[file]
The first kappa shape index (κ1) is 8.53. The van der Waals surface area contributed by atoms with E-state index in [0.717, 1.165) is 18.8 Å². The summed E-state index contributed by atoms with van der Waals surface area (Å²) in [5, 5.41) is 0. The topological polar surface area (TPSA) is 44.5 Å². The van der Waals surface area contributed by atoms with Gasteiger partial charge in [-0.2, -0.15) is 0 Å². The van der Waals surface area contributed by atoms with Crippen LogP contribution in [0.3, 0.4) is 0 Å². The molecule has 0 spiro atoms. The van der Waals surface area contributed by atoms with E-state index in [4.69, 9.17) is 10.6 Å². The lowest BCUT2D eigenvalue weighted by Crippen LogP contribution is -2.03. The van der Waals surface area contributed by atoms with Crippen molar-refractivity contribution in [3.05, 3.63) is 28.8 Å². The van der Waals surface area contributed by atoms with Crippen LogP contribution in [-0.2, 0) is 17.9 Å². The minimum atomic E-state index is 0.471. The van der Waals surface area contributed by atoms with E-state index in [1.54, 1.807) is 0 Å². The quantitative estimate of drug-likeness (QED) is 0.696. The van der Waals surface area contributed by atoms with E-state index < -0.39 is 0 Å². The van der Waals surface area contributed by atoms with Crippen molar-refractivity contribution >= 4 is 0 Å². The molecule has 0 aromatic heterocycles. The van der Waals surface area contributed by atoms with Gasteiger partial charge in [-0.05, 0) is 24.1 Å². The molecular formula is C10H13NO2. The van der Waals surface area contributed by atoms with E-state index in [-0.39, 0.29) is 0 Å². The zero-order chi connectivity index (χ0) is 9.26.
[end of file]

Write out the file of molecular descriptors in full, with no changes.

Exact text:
The first kappa shape index (κ1) is 8.53. The van der Waals surface area contributed by atoms with E-state index in [0.717, 1.165) is 18.8 Å². The summed E-state index contributed by atoms with van der Waals surface area (Å²) in [5, 5.41) is 0. The topological polar surface area (TPSA) is 44.5 Å². The van der Waals surface area contributed by atoms with Gasteiger partial charge in [-0.2, -0.15) is 0 Å². The van der Waals surface area contributed by atoms with Crippen LogP contribution in [0.3, 0.4) is 0 Å². The molecule has 0 spiro atoms. The van der Waals surface area contributed by atoms with E-state index in [4.69, 9.17) is 10.6 Å². The lowest BCUT2D eigenvalue weighted by Crippen LogP contribution is -2.03. The van der Waals surface area contributed by atoms with Crippen molar-refractivity contribution in [3.05, 3.63) is 28.8 Å². The van der Waals surface area contributed by atoms with Crippen LogP contribution in [-0.2, 0) is 17.9 Å². The minimum atomic E-state index is 0.471. The van der Waals surface area contributed by atoms with E-state index in [1.54, 1.807) is 0 Å². The quantitative estimate of drug-likeness (QED) is 0.696. The van der Waals surface area contributed by atoms with E-state index < -0.39 is 0 Å². The van der Waals surface area contributed by atoms with Crippen molar-refractivity contribution >= 4 is 0 Å². The molecule has 0 aromatic heterocycles. The van der Waals surface area contributed by atoms with Gasteiger partial charge in [-0.05, 0) is 24.1 Å². The molecular formula is C10H13NO2. The van der Waals surface area contributed by atoms with E-state index in [-0.39, 0.29) is 0 Å². The zero-order chi connectivity index (χ0) is 9.26.